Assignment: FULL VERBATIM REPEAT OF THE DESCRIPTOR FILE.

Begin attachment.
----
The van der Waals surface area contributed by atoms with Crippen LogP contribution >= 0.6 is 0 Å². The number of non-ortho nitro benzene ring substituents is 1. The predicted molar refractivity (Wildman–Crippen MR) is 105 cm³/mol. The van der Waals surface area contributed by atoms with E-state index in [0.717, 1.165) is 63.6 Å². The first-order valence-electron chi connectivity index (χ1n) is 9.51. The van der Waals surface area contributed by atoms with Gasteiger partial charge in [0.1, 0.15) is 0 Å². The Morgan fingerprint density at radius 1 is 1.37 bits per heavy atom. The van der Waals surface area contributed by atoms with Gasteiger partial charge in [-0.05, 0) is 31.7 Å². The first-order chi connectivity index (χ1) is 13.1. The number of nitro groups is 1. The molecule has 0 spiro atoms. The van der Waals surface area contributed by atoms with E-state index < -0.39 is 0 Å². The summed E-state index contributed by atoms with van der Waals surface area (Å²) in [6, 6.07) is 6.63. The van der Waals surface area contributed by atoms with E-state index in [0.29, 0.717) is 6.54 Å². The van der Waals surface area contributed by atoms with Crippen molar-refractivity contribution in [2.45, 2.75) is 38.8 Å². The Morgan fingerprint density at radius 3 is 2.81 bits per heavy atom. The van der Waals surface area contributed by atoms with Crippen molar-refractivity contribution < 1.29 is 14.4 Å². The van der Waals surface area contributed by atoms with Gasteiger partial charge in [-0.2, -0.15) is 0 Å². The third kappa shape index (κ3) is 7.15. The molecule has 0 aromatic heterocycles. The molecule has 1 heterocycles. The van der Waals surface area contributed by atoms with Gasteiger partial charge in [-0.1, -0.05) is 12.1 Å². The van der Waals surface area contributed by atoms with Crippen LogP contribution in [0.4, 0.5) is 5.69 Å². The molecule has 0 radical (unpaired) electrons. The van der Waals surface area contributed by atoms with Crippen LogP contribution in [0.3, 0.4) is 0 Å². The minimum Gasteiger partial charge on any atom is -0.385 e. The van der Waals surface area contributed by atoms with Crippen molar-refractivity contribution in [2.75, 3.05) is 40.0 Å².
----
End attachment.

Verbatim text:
The van der Waals surface area contributed by atoms with Crippen LogP contribution >= 0.6 is 0 Å². The number of non-ortho nitro benzene ring substituents is 1. The predicted molar refractivity (Wildman–Crippen MR) is 105 cm³/mol. The van der Waals surface area contributed by atoms with E-state index in [0.717, 1.165) is 63.6 Å². The first-order valence-electron chi connectivity index (χ1n) is 9.51. The van der Waals surface area contributed by atoms with Gasteiger partial charge in [0.1, 0.15) is 0 Å². The Morgan fingerprint density at radius 1 is 1.37 bits per heavy atom. The van der Waals surface area contributed by atoms with Gasteiger partial charge in [-0.05, 0) is 31.7 Å². The first-order chi connectivity index (χ1) is 13.1. The number of nitro groups is 1. The molecule has 0 spiro atoms. The van der Waals surface area contributed by atoms with E-state index < -0.39 is 0 Å². The summed E-state index contributed by atoms with van der Waals surface area (Å²) in [6, 6.07) is 6.63. The van der Waals surface area contributed by atoms with E-state index in [0.29, 0.717) is 6.54 Å². The van der Waals surface area contributed by atoms with Crippen molar-refractivity contribution in [2.45, 2.75) is 38.8 Å². The Morgan fingerprint density at radius 3 is 2.81 bits per heavy atom. The van der Waals surface area contributed by atoms with Crippen molar-refractivity contribution < 1.29 is 14.4 Å². The van der Waals surface area contributed by atoms with Gasteiger partial charge in [-0.2, -0.15) is 0 Å². The third kappa shape index (κ3) is 7.15. The molecule has 0 aromatic heterocycles. The molecule has 1 heterocycles. The van der Waals surface area contributed by atoms with Gasteiger partial charge in [-0.1, -0.05) is 12.1 Å². The van der Waals surface area contributed by atoms with Crippen LogP contribution in [0.4, 0.5) is 5.69 Å². The molecule has 0 radical (unpaired) electrons. The van der Waals surface area contributed by atoms with Crippen LogP contribution in [0.3, 0.4) is 0 Å². The minimum Gasteiger partial charge on any atom is -0.385 e. The van der Waals surface area contributed by atoms with Crippen molar-refractivity contribution in [2.75, 3.05) is 40.0 Å².